23 June 2021

Searching the bible with Siri. Or Google.

You know how it goes: Half a verse pops into your head, and you think to yourself, “What’s the whole verse? Where’s that located? What’s its context?” (Or at least you should be asking yourself about its context.)

So what I usually do is whip out my iPhone, activate Siri, and quote my half a verse to her. Presto, she finds it. Usually on Bible Gateway, with a link I can press to go right to it. Takes all of 15 seconds.

Don’t tell me the olden days were better. They bloody well were not. If you had half a verse in your head and wanted to know where it was in the bible, you had to get out a concordance. If you don’t know what that is, God has been kind to you: It’s a big ol’ book, about five times bigger than a bible, which has every word in a bible translation listed in alphabetical order. Well almost every word; they skipped the far too common words, like and or the or in. But underneath every other word, they list every single occurrence of that word in that translation.

Fr’instance the word “wet” appears five times in the New Living Translation:

  • Exodus 16.13: “…the camp was wet with dew.”
  • Leviticus 11.38: “But if the seed is wet…”
  • Judges 6.37: “If the fleece is wet with dew…”
  • Judges 6.39: “…the ground around it is wet with dew.”
  • Job 16.13: “The ground is wet with my blood.”

Not that stuff doesn’t get wet in the New Testament—people get baptized, remember?—but the translators didn’t use “wet” to describe any of it. “Soaked,” yes. Not “wet.”

Anyway, back in the olden days this is what I had to do when I wanted to find a verse. I had to be home, ’cause that’s where my concordances were, ’cause nobody was yet able to carry books around on their phone. I had to make sure I remembered the verse in the proper translation: My churches had me memorize ’em in the King James Version until I was about 12 or so, and then everything sorta shifted to the New International Version. (Probably ’cause the last anti-NIV holdouts in the denomination had died. Hey, sometimes that’s what it takes for positive change to happen.) So if I couldn’t find it in my KJV concordance, I had an NIV concordance. And if I couldn’t find it in that either… well, it’s probably because I had memorized the verse in the 1978 edition of the NIV, but my concordance was published in 1990 and used the 1983 edition. I didn’t yet know present-day translations get occasional updates. Most people still don’t.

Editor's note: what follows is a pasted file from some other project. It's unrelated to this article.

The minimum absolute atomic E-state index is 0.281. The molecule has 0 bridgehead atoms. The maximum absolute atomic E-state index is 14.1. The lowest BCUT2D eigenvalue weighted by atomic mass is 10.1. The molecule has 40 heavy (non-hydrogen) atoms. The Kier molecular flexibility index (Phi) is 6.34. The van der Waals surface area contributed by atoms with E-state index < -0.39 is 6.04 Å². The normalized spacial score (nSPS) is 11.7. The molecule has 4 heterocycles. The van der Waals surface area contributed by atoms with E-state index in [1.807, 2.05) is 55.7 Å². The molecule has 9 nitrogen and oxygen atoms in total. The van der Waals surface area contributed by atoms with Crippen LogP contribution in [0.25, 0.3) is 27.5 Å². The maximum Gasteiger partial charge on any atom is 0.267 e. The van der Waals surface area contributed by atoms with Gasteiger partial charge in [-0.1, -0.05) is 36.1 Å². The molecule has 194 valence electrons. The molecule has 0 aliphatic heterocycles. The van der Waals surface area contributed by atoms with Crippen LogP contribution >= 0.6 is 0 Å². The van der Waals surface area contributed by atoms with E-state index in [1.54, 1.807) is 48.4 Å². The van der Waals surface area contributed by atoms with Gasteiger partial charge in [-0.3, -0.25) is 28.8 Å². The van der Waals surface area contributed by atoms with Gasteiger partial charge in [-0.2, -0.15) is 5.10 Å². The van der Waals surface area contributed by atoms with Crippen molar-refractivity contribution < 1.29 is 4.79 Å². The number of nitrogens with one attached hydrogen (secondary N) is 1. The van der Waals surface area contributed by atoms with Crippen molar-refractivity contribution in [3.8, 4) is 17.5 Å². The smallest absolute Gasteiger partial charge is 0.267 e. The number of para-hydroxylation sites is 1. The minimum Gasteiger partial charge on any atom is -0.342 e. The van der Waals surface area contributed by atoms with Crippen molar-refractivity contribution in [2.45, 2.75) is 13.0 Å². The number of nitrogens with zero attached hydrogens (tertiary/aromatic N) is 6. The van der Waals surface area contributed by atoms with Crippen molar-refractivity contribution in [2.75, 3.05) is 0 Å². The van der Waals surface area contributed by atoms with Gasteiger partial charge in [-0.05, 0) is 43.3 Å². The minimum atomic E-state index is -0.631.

If this all seems like a headache to you, it is. Now imagine life before concordances.

Although sometimes, if you were lucky enough to have one of these people in your community, there’d be a person with an eidetic memory who’d read the bible and could quote most if not all of it. And could tell you the chapter and verse of anything you quoted to them. It’s like having a human Siri. I once met a woman who could do that; it was neat. You could have her recall verse address after verse address all day, for fun, and she found it fun too.

Bible software is cool too.

Back in the 1990s I discovered bible software. Specifically MacBible, ’cause I had a Macintosh. MacBible is not to be confused with The Macintosh Bible, Arthur Naiman’s popular comprehensive exploration of all things Macintosh, published way back in the ’80s when you could actually be comprehensive about the Mac within 1000 pages. Not anymore.

MacBible was the first bible software I’d come across, and let you search the entire text of the entire bible—and spit up results much faster than you could flip through Strong’s Exhaustive Concordance. Well, assuming your computer was already turned on; computers needed maybe 2 minutes to boot up. And it’d help if the software was already running, ’cause that would take 20 to 60 seconds to load from your spinning-plate hard drive into RAM—and even then, it wouldn’t load the bible into RAM, ’cause the bible is too big to fit into the 2 to 4 megabytes of RAM your top-of-the-line computer possessed. The program had to access the bible on your hard drive, and make it spin some more. You’d have to wait 5 to 15 seconds for results. I know, right?—but that 5 to 15 seconds was “screaming fast,” compared to the 20 seconds it takes to thumb through a concordance.